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Do I need Spivak/Apostol before analysis?

  1. Jul 3, 2015 #1
    Hello, I'm currently studying math and want to become a mathematician. So far I know up to computational single variable calculus, i.e. Calculus I and II, but not III. Since I found the school textbooks easy I decided to follow the MIT course for Calculus III, so I have started watching the multivariable calculus videos by Denis Auroux. I want to move onto analysis after multivariable calculus. However, this gets me wondering. Seeing as many people see this (MIT) course as being computational multivariable calculus, would I need to re-study all my calculus using say apostol before moving onto analysis, or could I jump straight from the MIT course to something like Pugh's analysis book? What would I learn from spivak/apostol that I can't learn by jumping straight into analysis after having learned computational single and multivarialbe calculus? I'm good at problem solving (judging by my ability to solve 3 problems from this year's USAMO)

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  3. Jul 3, 2015 #2
    Tough call. It really depends on the depth to which you master the material. Watching the videos is a much lower level than working all the assigned problems correctly.
  4. Jul 3, 2015 #3
    Hello, thanks for your reply Dr. Courtney. What about someone who completely masters the MIT course and have only previously done school math up to Calc I and II but are quite good at problem solving. Do you think they would be prepared for analysis?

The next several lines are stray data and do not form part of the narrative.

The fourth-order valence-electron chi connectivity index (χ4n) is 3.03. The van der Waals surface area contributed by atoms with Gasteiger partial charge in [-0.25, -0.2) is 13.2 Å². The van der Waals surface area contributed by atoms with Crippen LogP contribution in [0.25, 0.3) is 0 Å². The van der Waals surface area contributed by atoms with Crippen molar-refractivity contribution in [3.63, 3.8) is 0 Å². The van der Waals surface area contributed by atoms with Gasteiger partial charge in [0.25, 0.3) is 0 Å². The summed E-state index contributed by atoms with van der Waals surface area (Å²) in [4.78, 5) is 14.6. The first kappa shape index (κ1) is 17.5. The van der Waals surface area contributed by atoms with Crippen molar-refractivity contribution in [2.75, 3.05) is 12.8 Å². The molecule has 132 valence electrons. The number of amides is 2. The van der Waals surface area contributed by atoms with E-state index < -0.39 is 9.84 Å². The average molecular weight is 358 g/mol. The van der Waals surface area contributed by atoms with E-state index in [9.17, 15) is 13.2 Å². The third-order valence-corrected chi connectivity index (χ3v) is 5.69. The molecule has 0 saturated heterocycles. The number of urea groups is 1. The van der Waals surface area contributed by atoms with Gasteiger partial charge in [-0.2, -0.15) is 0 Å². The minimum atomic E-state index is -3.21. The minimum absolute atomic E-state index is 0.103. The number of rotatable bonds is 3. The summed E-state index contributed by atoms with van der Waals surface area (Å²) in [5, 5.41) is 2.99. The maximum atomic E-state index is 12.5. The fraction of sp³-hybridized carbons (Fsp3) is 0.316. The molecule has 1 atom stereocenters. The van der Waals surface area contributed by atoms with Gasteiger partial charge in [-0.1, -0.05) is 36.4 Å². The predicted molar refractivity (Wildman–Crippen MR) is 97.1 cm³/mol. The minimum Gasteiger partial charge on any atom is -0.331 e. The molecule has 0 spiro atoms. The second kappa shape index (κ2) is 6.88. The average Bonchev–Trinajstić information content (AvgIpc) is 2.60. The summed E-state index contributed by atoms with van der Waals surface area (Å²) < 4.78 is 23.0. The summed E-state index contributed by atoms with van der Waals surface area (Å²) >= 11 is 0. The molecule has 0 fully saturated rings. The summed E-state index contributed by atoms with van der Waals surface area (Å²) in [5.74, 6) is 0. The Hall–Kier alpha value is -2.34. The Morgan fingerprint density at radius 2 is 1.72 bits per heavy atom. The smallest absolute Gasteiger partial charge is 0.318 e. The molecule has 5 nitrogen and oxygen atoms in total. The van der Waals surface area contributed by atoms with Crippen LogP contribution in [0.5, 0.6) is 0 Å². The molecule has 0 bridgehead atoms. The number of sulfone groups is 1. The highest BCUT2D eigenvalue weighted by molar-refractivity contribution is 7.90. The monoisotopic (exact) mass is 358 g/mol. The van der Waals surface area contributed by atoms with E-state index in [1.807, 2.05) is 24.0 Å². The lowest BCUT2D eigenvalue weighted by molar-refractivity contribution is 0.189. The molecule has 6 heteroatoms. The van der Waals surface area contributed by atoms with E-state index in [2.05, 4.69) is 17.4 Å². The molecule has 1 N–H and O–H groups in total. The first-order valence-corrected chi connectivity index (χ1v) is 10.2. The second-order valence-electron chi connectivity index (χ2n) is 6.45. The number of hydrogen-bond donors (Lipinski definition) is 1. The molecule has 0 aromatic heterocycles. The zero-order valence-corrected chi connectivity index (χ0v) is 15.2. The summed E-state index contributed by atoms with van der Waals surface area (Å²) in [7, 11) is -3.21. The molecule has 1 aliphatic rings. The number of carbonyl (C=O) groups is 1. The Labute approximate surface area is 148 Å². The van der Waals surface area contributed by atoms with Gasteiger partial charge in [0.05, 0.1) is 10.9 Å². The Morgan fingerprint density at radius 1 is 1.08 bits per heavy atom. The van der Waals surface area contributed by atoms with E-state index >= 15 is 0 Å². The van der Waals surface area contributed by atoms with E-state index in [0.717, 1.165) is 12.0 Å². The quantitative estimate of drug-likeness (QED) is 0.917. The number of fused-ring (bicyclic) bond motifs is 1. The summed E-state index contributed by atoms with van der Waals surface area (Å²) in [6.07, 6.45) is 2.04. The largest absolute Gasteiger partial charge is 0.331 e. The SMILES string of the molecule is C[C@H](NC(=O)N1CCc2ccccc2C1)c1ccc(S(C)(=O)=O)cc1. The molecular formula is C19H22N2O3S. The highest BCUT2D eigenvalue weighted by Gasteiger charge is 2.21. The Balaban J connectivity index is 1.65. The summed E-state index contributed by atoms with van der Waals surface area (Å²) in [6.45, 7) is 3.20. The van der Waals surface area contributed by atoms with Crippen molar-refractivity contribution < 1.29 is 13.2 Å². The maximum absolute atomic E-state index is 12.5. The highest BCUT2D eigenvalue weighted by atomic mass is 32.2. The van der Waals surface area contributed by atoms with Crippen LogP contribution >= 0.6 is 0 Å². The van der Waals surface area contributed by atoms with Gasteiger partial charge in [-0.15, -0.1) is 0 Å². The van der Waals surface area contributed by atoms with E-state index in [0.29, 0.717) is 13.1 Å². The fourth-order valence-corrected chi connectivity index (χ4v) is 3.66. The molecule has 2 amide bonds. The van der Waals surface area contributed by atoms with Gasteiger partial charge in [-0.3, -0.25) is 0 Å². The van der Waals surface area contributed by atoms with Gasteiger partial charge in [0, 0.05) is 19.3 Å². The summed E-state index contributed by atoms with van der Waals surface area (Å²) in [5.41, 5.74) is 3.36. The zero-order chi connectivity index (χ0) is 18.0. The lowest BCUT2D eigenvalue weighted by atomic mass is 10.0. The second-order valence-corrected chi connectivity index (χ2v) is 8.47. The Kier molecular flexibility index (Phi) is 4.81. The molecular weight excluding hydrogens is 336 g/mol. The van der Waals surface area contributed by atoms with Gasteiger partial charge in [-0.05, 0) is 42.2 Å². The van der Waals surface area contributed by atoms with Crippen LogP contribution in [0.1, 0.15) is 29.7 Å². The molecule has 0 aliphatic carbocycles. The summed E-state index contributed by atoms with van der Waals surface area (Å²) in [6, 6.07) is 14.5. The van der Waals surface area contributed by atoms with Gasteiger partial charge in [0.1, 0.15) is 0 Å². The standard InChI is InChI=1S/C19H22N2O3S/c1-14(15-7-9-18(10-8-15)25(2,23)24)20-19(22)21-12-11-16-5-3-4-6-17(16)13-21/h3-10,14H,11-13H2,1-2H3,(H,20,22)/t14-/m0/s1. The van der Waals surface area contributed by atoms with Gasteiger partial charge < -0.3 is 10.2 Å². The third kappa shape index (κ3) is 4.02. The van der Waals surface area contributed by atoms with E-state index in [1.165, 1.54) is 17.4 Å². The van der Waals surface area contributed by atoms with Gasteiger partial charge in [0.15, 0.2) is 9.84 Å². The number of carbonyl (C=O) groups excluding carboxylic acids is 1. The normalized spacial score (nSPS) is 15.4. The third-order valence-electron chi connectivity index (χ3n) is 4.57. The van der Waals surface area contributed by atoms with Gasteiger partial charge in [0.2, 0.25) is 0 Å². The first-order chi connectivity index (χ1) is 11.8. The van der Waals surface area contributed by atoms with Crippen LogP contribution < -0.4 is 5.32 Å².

5. Jul 3, 2015 #4
    Students are seldom as good as Calc III as they think they are. I've taught Calc III, and my experience is that students almost always overestimate their abilities going into exams and are suprised when their mastery proves far below what they thought.

    Analysis is hard. Most students who passed by Calc III class with Bs or Cs would not have been ready for analysis. Maybe half the students with As would have been ready. There are a combination of issues, but usually a longer list of course success is needed to be ready for analysis. It's not just about pre-requisite skills, it is about mathematical maturity.
  6. Jul 5, 2015 #5


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    I think those books look good. I haven't read them, but they look like they cover a lot of the stuff that is important for analysis. You probably don't have to 'work through the entire book' since you already know calculus but i think spivak has sections on like mathematical foundations that you could work through
    Last edited: Jul 5, 2015
  7. Jul 5, 2015 #6


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    I think working through entire Spivak is very beneficial, even if you know calculus already. There are other nice alternatives to Spivak though, such as Nitecki.
  8. Jul 5, 2015 #7


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    I can't comment very specifically about spivak but i remember there being like a hundred pages of preliminaries which covered like induction, set theory etc... I think that these are the neccesary and often unstated prerequisites for analysis. i think that working through the entire book would ideally be helpful, but that seems like it would be more like 'relearning calculus', which may not be necessary if you already have a good understanding of those concepts. Imo what you would miss by going directly from calculus to analysis is experience with fundamental concepts in mathematics and experience solving more abstract problems.
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